June 21, 2011
The Nimb Hotel was built at the edge of Copenhagen’s famous Tivoli Gardens in 1909. Its Turkish style fits in with the many exotic elements in the amusement park. It reopened in 2008 after extensive renovations, including a new restaurant named after its chef, Thomas Herman, a native of Southern Denmark.
We started with glasses of Guy Charlemagne Reserve Brut Champagne. We were shown the menus and ordered the tasting menu with deluxe wine pairings. The first hors d’oeuvre was an oyster leaf served from a plate of oyster shells. These leaves from the Hebrides have a definite oyster-like flavor. Cute.
The second hors d’oeuvre was a modern version of a classic pickled cucumber & herbs.
It was a chilled cucumber gel with small fresh herbs. Refreshing.
Third were Label Rouge oysters with smoked oil and pine needles.
I ate Linda’s. These oysters are raised with special care on France’s Atlantic coast. The oyster flavors were going very well with the Champagne.
Veal tartare with chopped oyster, chives and tarragon topped with sour cream in a hollowed out marrow bone.
Veal tartare is a classic Danish dish. Here it had been nicely enhanced by the garnishes.
This very light creation was served chilled on a cold stone. We were advised to pick up the stone and eat the “cloud” in one gulp. It was flavored with oyster water and green apples. It is topped with powdered dried seaweed. Fun.
At this point we moved from the terrace into the dining room, which has glass doors looking out into Tivoli over the terrace. Rain was predicted and it did arrive an hour later. We were served a fresh, warm, small version of classic Danish sourdough bread with oats on top. Alongside were pots of local goat cheese and butter.
The menu dishes started with
Langoustine & Chamomile Tea purée and lemon thyme
The large langoustine was extraordinarily flavorful and good. The chamomile tea dabs had a subtle flavor which contrasted nicely with the sweetness of the langoustine.
Bisque of chamomile flower & Scandinavian shellfish
mussels & chamomile caviar
This was served in a bowl with a hollowed section in the bottom from which emerged a chamomile aroma steam, adding nicely to the effect. The bisque was based on mussel broth, flavored with oil of chamomile flowers, usually used to brew herbal tea. Underneath were petoncles, or small scallops. On top were spherified “chamomile caviar.”
The first two dishes were served with Riesling “Halenberg” GG Emrich-Schönleber 2008. This as an exquisite wine with just the right amount of minerality to offset the seafood.
North Sea Turbot & White Asparagus
True sauce & ground elder
The piece of turbot was topped with a morel and a white asparagus stalk. Alongside was Béarnaise sauce with chopped morel and ground elderberry. Very good.
Chablis Grand Cru ”Les Clos” Domaine Christian Moreau 2008.
Frozen Foie Gras & Cherry Vine from Frederiksdal Gods
These two shaved freeze-dried concentrates were perfectly matched.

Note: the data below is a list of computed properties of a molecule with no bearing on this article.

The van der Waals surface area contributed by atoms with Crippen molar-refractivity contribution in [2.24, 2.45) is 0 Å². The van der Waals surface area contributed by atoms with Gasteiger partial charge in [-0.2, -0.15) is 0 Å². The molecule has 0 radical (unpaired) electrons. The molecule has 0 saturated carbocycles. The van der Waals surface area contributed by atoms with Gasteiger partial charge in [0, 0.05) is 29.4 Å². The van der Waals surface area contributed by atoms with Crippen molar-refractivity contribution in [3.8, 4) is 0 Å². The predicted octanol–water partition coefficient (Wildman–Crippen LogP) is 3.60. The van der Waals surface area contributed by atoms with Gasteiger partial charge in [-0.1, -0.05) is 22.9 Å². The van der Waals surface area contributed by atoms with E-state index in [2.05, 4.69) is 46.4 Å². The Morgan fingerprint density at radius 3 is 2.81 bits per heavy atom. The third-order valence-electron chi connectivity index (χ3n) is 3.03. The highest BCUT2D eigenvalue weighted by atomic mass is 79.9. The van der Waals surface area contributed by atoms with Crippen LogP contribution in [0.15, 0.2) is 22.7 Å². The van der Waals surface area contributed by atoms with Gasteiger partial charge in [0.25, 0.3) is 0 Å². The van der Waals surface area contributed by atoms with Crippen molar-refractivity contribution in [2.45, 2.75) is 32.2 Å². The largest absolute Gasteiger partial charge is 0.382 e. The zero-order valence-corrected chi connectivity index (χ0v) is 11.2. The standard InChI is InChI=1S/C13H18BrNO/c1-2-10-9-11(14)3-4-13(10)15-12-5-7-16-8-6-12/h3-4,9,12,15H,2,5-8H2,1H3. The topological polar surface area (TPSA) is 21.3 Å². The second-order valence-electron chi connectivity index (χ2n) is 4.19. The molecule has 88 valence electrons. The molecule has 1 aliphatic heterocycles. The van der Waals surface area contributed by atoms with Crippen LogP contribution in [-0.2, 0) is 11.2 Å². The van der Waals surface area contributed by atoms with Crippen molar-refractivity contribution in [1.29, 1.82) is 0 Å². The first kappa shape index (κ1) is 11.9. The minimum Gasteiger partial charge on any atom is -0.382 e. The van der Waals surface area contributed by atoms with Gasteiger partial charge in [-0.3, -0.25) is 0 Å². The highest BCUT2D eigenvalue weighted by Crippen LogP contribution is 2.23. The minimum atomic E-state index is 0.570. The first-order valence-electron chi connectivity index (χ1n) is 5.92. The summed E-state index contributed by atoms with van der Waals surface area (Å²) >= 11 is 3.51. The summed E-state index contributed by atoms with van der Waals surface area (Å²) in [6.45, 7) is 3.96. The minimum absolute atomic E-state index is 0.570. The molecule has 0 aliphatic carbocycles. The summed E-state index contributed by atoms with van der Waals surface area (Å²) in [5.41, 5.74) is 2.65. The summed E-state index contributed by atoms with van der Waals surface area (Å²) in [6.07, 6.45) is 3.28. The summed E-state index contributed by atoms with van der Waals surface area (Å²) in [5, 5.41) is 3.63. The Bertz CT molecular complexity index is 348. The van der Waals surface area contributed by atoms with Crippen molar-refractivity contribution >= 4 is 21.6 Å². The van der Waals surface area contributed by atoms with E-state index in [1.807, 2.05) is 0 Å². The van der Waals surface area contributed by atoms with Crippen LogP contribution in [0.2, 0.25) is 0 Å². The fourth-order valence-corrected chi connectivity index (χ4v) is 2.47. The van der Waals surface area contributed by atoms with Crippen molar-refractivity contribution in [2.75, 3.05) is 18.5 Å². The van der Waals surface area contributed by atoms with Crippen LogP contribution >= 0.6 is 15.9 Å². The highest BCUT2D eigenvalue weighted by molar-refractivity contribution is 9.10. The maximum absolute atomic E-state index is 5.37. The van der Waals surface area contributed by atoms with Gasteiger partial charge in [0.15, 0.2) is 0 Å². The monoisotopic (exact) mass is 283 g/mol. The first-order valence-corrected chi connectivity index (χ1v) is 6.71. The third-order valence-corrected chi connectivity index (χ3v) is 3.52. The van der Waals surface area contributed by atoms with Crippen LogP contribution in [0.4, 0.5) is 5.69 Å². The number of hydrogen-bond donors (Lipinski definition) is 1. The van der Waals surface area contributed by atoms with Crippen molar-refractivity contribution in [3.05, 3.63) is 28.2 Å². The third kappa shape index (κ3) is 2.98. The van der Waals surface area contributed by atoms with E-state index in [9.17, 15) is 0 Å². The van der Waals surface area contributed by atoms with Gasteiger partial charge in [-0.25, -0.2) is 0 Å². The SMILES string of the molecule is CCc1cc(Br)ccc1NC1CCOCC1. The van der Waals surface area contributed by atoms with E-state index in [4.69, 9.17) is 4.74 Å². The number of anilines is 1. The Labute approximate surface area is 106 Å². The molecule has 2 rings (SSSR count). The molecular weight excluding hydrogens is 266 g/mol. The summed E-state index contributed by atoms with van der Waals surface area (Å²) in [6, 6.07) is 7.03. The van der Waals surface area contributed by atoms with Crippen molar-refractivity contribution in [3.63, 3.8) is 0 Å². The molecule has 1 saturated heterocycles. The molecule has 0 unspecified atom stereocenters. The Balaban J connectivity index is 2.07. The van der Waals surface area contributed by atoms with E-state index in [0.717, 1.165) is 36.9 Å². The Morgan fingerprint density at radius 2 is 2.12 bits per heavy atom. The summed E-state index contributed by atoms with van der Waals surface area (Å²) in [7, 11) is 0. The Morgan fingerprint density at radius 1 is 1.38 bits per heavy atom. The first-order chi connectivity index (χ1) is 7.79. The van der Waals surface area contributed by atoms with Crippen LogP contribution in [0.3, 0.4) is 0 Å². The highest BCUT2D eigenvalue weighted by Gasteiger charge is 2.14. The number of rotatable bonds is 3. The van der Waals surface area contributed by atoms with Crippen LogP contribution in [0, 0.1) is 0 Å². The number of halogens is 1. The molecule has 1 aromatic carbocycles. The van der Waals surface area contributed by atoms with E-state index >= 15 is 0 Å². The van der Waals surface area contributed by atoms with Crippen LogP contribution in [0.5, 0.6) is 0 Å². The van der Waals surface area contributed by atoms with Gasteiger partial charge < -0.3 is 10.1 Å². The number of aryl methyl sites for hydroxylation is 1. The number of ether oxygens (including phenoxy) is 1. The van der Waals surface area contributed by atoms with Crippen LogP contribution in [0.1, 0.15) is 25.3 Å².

Seared Foie Gras and Cherries
Endive & nougatin
The warm, nicely seared piece of foie gras was topped with chopped endive, which added a little crunch. There was also a cherry-flavored powdered-almond wafer and cherry dabs.
Domaine Serene, Evenstad, Willamette Valley, Oregon 2007. I would not have thought of pairing a pinot noir with foie gras, but this excellent wine was quite fruity and worked well.
“Æbleskive” as Burning Love
Beechwood smoked bacon & vinegar marmelade
These beignets are a traditional Danish Christmas treat. Usually made with apples, these had a lovely bacon and onion flavor. They were topped with a grated cheese and served with a slightly sour marmelade which balanced the flavors.
Châteauneuf-du-Pape Henri Bonneau 2003. This was probably the best Châteauneuf-du-Pape I have ever tasted. Complex and delicious.
Selection of Danish Cheese with Suitable Garnish
Rosehip marmalade & pumpernickel
The four Danish cheeses were accompanied by three different breads, a chutney and a marmalade. Three were made from cow’s milk; the blue one from sheep’s milk. The first one on the left was creamy and superb. The third was very well aged, rich, complex and delicious.
Vin Jaune Château Chalon Berthet-Bondet 2004. This “vin jaune’ from the Jura is aged with natural yeast in wooden casks for six years. It acquires a Sherry-like character and is perfect with cheese.
Liquorice & Raspberries
Marshmellows and hay
Rasperries and small marshmallows are coated and dusted with ash made from hay. Underneath are dabs of liquorice gel. The beetroot sorbet adds a refreshing touch.
Beetroot and Strawberries
White chocolate & skyr
The chunk of beet gel is garnished with strawberries, melted white chocolate and skyr, an Icelandic yoghurt-like cheese which gives the needed tart touch.
Château Rieussec Sauternes 2005. This classic sweet wine was superb.
We thoroughly enjoyed our evening. The cuisine was excellent and the wines superb. Herman’s style is the now trendy “New Scandinavian,” but he does not hesitate to use French or Spanish ingredients if he thinks they are better at the moment than the local ones which make up most of his produce. Serving some courses in pairs is a nice way to bring out the flavor combinations he is featuring. The service was always cheerful and efficient. The pace was just right. We didn’t linger, but had time to savor the wines with the food. Bravo.